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How One Idea Became Three

I am a big believer in the “teach a man to fish” principle and not just when it comes to charitable endeavors. My role here at Oilprice.com is to help you to profit from the opportunities present in the energy markets and, while individual recommendations are a part of that, in the long term understanding how an idea is formed is often more useful than what that idea is per se.

I am lucky enough to spend my time researching markets and individual companies and, over time, I have found that often the ideas that you stumble on as you research a central theme pan out better than the original idea. I have a theory as to why that is so. We all like to think that we analyze empirical data in a dispassionate way and arrive at a logical conclusion, but in reality we usually start with a preconception. In the modern age of information overload it is easy to find data and arguments that support your original hypothesis and there is a tendency to focus on those. Psychologists have a term for it; they call it confirmation bias. By definition, when the data and research you use to confirm your original opinion suggests another idea, you have arrived at that one without any preconceptions. Little wonder, then, that the secondary idea often works out better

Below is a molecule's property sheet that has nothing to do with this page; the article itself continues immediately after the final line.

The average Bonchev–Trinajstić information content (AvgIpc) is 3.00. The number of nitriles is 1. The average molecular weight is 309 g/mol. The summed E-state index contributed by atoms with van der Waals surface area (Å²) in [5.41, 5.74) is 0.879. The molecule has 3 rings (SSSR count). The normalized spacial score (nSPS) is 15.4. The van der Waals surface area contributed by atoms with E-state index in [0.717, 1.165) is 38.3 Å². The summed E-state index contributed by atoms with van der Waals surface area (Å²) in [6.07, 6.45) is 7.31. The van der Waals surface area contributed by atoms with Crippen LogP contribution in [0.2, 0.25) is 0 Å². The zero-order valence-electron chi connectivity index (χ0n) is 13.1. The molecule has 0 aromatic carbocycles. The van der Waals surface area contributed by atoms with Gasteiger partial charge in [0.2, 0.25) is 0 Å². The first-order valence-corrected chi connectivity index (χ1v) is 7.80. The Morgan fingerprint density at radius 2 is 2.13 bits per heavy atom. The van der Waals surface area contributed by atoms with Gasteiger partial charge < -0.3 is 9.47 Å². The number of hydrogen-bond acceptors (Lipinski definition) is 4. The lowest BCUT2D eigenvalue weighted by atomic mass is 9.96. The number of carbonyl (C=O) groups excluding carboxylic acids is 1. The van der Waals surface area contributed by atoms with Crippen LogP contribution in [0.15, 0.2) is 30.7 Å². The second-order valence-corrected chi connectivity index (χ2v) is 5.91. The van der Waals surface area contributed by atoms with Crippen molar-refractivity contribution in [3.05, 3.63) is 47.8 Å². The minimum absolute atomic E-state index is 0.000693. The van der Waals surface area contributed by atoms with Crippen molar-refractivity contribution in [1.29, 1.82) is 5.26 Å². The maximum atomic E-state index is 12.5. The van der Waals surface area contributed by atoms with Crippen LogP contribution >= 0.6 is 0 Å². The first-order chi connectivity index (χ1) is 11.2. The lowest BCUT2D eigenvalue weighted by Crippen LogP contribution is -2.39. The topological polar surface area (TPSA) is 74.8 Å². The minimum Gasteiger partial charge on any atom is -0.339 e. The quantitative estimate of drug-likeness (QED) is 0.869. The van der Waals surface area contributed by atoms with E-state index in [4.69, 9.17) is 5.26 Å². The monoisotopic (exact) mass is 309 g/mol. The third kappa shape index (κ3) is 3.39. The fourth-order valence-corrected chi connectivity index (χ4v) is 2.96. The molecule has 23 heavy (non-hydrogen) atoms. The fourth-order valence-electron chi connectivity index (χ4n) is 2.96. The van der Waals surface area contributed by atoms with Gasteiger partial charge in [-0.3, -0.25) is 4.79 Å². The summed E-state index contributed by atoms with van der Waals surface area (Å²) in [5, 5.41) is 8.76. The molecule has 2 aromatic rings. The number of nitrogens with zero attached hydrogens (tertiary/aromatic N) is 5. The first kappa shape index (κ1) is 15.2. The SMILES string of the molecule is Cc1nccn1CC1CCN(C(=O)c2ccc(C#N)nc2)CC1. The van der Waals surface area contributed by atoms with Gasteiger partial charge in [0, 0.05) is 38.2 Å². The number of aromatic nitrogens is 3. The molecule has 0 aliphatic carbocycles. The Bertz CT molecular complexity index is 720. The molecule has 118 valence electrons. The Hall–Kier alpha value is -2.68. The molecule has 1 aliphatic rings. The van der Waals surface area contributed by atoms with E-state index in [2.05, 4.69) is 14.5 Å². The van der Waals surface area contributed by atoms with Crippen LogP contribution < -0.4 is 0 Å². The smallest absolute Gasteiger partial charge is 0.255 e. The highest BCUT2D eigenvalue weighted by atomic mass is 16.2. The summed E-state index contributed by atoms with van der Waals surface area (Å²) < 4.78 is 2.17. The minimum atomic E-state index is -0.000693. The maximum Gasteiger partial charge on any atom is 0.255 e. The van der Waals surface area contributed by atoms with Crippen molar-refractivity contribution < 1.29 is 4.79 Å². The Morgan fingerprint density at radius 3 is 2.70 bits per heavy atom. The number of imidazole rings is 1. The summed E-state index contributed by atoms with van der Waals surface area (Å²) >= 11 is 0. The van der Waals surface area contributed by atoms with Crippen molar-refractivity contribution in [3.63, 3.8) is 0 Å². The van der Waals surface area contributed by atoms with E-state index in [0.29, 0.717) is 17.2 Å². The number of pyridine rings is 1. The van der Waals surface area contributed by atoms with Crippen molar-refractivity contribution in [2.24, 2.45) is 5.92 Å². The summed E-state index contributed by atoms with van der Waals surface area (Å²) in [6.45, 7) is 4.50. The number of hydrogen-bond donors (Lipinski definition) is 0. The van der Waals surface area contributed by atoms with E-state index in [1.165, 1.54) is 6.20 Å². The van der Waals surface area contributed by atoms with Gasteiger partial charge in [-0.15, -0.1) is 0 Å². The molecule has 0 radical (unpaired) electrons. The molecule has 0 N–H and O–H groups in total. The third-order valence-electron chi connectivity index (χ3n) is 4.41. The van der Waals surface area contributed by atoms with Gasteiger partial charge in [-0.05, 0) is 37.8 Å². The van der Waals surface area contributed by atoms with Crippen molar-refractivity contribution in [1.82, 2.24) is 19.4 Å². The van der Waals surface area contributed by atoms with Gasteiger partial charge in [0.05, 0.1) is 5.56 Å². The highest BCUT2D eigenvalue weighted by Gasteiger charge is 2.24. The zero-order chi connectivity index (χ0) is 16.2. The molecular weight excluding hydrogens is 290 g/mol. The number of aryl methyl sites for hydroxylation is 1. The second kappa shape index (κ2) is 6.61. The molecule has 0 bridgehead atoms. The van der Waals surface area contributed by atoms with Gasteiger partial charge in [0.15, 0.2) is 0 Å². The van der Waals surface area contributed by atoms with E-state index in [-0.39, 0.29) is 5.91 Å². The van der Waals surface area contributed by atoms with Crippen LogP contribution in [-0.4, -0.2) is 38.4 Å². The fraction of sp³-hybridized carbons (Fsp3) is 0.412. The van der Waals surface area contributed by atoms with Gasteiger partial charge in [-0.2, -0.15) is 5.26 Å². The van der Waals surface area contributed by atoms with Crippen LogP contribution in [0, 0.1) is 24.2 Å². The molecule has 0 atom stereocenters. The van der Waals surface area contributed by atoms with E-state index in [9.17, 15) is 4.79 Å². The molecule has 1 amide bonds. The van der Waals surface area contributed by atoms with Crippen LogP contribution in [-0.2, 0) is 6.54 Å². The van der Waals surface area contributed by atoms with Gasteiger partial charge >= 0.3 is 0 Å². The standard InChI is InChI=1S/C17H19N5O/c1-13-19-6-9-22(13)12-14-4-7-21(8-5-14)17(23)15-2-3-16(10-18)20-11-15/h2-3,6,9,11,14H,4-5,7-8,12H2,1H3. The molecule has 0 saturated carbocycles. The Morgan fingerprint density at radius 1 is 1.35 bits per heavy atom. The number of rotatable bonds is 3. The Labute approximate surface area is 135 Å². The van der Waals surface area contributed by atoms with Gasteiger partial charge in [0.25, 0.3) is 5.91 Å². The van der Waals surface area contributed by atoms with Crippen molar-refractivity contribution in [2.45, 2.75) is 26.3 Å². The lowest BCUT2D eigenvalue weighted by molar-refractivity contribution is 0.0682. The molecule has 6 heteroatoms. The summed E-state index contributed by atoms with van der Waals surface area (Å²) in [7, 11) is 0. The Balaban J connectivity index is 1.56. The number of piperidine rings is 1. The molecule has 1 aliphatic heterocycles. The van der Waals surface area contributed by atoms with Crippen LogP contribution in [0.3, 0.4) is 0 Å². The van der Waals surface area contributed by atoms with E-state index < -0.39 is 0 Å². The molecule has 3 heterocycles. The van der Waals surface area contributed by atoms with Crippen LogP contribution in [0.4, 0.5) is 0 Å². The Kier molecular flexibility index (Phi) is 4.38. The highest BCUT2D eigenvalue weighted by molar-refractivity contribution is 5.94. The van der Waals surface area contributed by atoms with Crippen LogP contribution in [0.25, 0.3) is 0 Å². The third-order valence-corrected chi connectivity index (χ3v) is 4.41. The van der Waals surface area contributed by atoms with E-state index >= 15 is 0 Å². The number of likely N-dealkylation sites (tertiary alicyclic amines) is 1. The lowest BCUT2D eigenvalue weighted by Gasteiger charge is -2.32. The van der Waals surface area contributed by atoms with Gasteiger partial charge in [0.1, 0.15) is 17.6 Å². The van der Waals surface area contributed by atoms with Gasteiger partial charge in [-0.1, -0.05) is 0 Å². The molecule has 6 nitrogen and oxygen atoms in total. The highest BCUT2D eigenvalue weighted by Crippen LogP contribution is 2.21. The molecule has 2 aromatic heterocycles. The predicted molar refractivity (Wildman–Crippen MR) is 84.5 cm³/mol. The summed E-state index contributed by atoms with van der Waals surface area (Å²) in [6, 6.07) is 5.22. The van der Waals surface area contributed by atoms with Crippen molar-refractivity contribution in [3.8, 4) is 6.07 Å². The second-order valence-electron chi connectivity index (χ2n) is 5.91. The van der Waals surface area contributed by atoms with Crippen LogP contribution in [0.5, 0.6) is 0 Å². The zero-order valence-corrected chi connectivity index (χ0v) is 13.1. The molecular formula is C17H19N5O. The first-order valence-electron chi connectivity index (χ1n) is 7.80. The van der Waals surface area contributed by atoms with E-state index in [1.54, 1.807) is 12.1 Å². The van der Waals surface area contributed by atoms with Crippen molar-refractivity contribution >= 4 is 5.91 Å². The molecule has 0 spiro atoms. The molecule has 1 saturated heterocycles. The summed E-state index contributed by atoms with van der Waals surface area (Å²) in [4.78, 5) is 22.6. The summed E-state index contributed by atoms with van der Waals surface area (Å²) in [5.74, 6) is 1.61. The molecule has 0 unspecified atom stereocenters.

This happened today as I prepared to write this piece. Continental Resources (CLR), a US oil exploration and production company with a focus on the Bakken field has been in the news a little this week and I started to do research for a positive piece on the stock. CLR has had an excellent year (+41%), but has fallen over the last couple of days as crude prices have stalled and questions have been raised about the longevity of the Bakken reserves.

These questions came about because the production per well in the area has begun to decline (down 11% year on year according to the latest figures from the North Dakota Industrial Commission Department of mineral resources.) Overall, production for the area is still rising fast, however, as new wells are being drilled, and I am more inclined to the view of CLR President Rick Bott that there are decades of growth left for companies heavily invested in the North Dakota boom. This is especially true given that the technology being used in extraction is relatively new and continues to advance. With that in mind, I set about writing a piece on how any weakness in CLR represented an opportunity to buy the stock relatively cheaply.

I should…




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